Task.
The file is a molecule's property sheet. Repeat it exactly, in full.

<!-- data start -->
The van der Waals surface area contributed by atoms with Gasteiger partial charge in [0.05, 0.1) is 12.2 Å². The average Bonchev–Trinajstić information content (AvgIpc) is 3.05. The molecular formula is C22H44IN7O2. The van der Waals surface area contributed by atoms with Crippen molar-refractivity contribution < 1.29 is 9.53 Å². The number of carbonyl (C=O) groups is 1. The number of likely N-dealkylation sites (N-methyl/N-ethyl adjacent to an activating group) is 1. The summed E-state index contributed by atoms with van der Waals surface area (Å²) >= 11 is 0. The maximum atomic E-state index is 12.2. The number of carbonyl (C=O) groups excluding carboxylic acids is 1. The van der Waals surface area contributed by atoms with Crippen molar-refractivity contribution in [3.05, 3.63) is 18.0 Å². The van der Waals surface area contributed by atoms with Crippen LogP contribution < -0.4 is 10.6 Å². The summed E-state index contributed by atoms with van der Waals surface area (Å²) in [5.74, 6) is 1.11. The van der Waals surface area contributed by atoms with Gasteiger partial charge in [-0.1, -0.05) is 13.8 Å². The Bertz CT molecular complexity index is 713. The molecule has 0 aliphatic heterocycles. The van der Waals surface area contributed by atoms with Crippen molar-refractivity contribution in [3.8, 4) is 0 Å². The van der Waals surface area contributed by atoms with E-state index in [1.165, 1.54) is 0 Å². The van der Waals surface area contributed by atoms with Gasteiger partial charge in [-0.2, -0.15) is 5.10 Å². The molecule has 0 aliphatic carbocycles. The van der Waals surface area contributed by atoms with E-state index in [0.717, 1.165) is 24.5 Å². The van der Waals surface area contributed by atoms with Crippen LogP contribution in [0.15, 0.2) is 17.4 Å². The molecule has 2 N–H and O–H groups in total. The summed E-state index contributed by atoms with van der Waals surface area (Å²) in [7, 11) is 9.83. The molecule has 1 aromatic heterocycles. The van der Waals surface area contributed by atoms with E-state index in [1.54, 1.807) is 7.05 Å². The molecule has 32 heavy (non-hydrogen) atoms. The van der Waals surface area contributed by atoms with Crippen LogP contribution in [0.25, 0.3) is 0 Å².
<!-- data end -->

The van der Waals surface area contributed by atoms with Gasteiger partial charge in [0.05, 0.1) is 12.2 Å². The average Bonchev–Trinajstić information content (AvgIpc) is 3.05. The molecular formula is C22H44IN7O2. The van der Waals surface area contributed by atoms with Crippen molar-refractivity contribution < 1.29 is 9.53 Å². The number of carbonyl (C=O) groups is 1. The number of likely N-dealkylation sites (N-methyl/N-ethyl adjacent to an activating group) is 1. The summed E-state index contributed by atoms with van der Waals surface area (Å²) >= 11 is 0. The maximum atomic E-state index is 12.2. The number of carbonyl (C=O) groups excluding carboxylic acids is 1. The van der Waals surface area contributed by atoms with Crippen molar-refractivity contribution in [3.05, 3.63) is 18.0 Å². The van der Waals surface area contributed by atoms with Crippen LogP contribution < -0.4 is 10.6 Å². The summed E-state index contributed by atoms with van der Waals surface area (Å²) in [5.74, 6) is 1.11. The van der Waals surface area contributed by atoms with Gasteiger partial charge in [-0.1, -0.05) is 13.8 Å². The Bertz CT molecular complexity index is 713. The molecule has 0 aliphatic heterocycles. The van der Waals surface area contributed by atoms with Crippen molar-refractivity contribution in [3.8, 4) is 0 Å². The van der Waals surface area contributed by atoms with E-state index in [1.165, 1.54) is 0 Å². The van der Waals surface area contributed by atoms with Gasteiger partial charge in [-0.2, -0.15) is 5.10 Å². The molecule has 0 aliphatic carbocycles. The van der Waals surface area contributed by atoms with E-state index in [0.717, 1.165) is 24.5 Å². The van der Waals surface area contributed by atoms with Crippen LogP contribution in [0.15, 0.2) is 17.4 Å². The molecule has 2 N–H and O–H groups in total. The summed E-state index contributed by atoms with van der Waals surface area (Å²) in [7, 11) is 9.83. The molecule has 1 aromatic heterocycles. The van der Waals surface area contributed by atoms with E-state index in [1.54, 1.807) is 7.05 Å². The molecule has 32 heavy (non-hydrogen) atoms. The van der Waals surface area contributed by atoms with Crippen LogP contribution in [0.25, 0.3) is 0 Å².